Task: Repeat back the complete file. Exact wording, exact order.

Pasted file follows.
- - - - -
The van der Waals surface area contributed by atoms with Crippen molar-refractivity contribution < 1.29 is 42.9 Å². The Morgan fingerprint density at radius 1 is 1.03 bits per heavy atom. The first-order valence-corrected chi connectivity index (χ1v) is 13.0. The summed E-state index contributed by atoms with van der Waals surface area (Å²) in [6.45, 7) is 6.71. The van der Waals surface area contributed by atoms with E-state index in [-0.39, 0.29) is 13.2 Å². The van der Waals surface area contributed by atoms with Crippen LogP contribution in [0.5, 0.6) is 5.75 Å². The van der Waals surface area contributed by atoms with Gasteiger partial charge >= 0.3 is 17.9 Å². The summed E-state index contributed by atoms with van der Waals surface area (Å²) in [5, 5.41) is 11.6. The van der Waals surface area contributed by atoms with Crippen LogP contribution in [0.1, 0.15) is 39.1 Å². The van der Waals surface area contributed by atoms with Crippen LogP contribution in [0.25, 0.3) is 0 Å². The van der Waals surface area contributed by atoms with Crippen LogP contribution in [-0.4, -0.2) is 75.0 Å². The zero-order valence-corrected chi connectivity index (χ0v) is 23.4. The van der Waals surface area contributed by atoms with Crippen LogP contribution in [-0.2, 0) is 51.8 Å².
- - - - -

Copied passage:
The van der Waals surface area contributed by atoms with Crippen molar-refractivity contribution < 1.29 is 42.9 Å². The Morgan fingerprint density at radius 1 is 1.03 bits per heavy atom. The first-order valence-corrected chi connectivity index (χ1v) is 13.0. The summed E-state index contributed by atoms with van der Waals surface area (Å²) in [6.45, 7) is 6.71. The van der Waals surface area contributed by atoms with E-state index in [-0.39, 0.29) is 13.2 Å². The van der Waals surface area contributed by atoms with Crippen LogP contribution in [0.5, 0.6) is 5.75 Å². The van der Waals surface area contributed by atoms with Gasteiger partial charge >= 0.3 is 17.9 Å². The summed E-state index contributed by atoms with van der Waals surface area (Å²) in [5, 5.41) is 11.6. The van der Waals surface area contributed by atoms with Crippen LogP contribution in [0.1, 0.15) is 39.1 Å². The van der Waals surface area contributed by atoms with Crippen LogP contribution in [0.25, 0.3) is 0 Å². The van der Waals surface area contributed by atoms with Crippen LogP contribution in [-0.4, -0.2) is 75.0 Å². The zero-order valence-corrected chi connectivity index (χ0v) is 23.4. The van der Waals surface area contributed by atoms with Crippen LogP contribution in [-0.2, 0) is 51.8 Å².